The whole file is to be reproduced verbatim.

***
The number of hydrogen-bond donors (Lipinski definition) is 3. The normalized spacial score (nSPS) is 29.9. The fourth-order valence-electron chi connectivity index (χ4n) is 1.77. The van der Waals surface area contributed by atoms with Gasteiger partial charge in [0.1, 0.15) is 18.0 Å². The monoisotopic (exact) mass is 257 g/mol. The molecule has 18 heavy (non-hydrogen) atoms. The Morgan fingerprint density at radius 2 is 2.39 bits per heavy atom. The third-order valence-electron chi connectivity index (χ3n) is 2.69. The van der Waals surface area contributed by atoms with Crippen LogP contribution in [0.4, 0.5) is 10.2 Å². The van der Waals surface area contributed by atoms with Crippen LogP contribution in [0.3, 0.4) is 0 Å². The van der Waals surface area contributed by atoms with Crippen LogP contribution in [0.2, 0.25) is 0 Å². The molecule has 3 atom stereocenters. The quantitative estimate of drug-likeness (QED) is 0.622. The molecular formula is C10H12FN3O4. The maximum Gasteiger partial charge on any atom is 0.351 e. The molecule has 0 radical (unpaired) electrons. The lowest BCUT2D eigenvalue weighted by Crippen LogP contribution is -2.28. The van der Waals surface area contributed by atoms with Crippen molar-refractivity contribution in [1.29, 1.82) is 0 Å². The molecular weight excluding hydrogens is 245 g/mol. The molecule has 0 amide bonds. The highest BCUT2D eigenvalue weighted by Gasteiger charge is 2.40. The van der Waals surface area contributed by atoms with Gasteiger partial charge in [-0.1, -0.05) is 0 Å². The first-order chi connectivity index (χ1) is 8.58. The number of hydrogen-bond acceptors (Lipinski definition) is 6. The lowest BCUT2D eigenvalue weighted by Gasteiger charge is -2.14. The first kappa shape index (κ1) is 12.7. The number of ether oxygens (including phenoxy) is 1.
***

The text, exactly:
The number of hydrogen-bond donors (Lipinski definition) is 3. The normalized spacial score (nSPS) is 29.9. The fourth-order valence-electron chi connectivity index (χ4n) is 1.77. The van der Waals surface area contributed by atoms with Gasteiger partial charge in [0.1, 0.15) is 18.0 Å². The monoisotopic (exact) mass is 257 g/mol. The molecule has 18 heavy (non-hydrogen) atoms. The Morgan fingerprint density at radius 2 is 2.39 bits per heavy atom. The third-order valence-electron chi connectivity index (χ3n) is 2.69. The van der Waals surface area contributed by atoms with Crippen LogP contribution in [0.4, 0.5) is 10.2 Å². The van der Waals surface area contributed by atoms with Crippen LogP contribution in [0.3, 0.4) is 0 Å². The van der Waals surface area contributed by atoms with Crippen LogP contribution in [0.2, 0.25) is 0 Å². The molecule has 3 atom stereocenters. The quantitative estimate of drug-likeness (QED) is 0.622. The molecular formula is C10H12FN3O4. The maximum Gasteiger partial charge on any atom is 0.351 e. The molecule has 0 radical (unpaired) electrons. The lowest BCUT2D eigenvalue weighted by Crippen LogP contribution is -2.28. The van der Waals surface area contributed by atoms with Crippen molar-refractivity contribution in [1.29, 1.82) is 0 Å². The molecular weight excluding hydrogens is 245 g/mol. The molecule has 0 amide bonds. The highest BCUT2D eigenvalue weighted by Gasteiger charge is 2.40. The van der Waals surface area contributed by atoms with Gasteiger partial charge in [-0.1, -0.05) is 0 Å². The first-order chi connectivity index (χ1) is 8.58. The number of hydrogen-bond acceptors (Lipinski definition) is 6. The lowest BCUT2D eigenvalue weighted by Gasteiger charge is -2.14. The first kappa shape index (κ1) is 12.7. The number of ether oxygens (including phenoxy) is 1.